My Crazy CenturyIvan Klíma
3 April 2014
Published by Grove Press
More than a memoir, My Crazy Century explores the ways in which the epoch and its dominating totalitarian ideologies impacted the lives, character, and morality of Klíma’s generation.
Klíma’s story begins in the 1930s, in the Terezin concentration camp outside of Prague, where he was forced to spend almost four years of his childhood. He reveals how the postwar atmosphere supported and encouraged the spread of Communist principles over the next few decades and how an informal movement to change the system developed inside the Party. These political events form the backdrop to Klíma’s personal experiences, with the arrest and trial of his father; the early revolt of young writers against socialist realism; his first literary successes; and his travels to the free part of Europe, which strengthened his awareness of living as part of a colossal lie.
Klíma also captures the brief period of liberation during 1968’s Prague Spring, in which he played an active role; the Soviet invasion that crushed its political reforms; the rise of the dissident movement; and the collapse of the Communist regime in the middle of the Velvet Revolution of 1989.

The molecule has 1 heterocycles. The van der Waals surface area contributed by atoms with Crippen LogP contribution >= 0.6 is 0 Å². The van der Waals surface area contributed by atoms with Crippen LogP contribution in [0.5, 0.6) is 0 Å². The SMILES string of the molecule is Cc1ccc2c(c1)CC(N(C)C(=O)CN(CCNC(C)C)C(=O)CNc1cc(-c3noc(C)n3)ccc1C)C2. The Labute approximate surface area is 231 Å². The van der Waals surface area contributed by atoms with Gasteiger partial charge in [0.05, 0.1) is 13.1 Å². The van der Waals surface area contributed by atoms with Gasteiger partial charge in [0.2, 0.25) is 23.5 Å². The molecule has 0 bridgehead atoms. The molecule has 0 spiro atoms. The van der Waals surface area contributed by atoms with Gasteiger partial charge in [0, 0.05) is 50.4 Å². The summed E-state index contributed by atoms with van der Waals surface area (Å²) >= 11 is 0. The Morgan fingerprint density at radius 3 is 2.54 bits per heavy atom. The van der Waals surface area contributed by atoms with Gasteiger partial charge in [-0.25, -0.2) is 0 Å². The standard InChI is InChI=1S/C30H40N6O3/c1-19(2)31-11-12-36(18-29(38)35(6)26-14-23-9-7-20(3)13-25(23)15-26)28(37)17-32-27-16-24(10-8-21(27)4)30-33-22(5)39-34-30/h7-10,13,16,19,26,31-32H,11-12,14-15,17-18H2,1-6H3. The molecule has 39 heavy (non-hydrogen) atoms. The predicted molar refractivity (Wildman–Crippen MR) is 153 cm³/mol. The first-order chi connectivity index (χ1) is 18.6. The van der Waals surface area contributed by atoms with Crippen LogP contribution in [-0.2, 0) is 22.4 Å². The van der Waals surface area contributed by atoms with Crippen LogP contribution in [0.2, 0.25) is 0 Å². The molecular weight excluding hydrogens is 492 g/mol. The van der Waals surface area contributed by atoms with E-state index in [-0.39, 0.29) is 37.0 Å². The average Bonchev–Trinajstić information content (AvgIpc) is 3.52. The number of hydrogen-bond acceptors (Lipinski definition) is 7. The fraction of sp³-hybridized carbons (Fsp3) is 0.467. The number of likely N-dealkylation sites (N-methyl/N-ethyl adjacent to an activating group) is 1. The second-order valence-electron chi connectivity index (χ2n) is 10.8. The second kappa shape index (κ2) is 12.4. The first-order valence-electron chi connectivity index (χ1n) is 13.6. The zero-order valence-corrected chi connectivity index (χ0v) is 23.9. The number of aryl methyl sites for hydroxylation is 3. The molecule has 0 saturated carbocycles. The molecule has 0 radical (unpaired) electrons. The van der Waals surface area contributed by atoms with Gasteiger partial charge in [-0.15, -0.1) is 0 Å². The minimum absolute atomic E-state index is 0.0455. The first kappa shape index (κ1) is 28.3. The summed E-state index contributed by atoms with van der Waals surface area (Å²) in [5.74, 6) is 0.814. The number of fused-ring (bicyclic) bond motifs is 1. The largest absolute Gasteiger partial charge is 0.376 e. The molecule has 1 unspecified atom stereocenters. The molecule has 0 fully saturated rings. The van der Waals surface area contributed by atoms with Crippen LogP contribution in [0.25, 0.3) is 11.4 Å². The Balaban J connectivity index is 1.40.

Including insightful essays on topics related to social history, political thinking, love, and freedom, My Crazy Century provides a profoundly rich and moving personal history of national evolution. Ivan Klíma’s first autobiography and perhaps his most significant work, it encapsulates a remarkable life largely lived under occupation.
A harrowing yet often uplifting account of living and working under totalitarian rule
His [Klima's] impassioned memoir is emblematic of Czechoslovakia's struggle - and perhaps the struggle of much of central Europe - during the dark years between the Second World War and the 'Velvet Revolution' of 1989.
As a writer, Klima is more reporter than fantasist. He observes and broods and then he writes it down... Klima has never been one for account-settling and acerbity and My Crazy Century is as interesting for its ruminative account of his emotional and personal turmoils as it is for its chronicling of postwar Czech history.
More than a memoir of an extraordinary life, it is an account of an age - and of the destructiveness of successive and symbiotic forms of totalitarianism, and of a critical intelligence that survived them.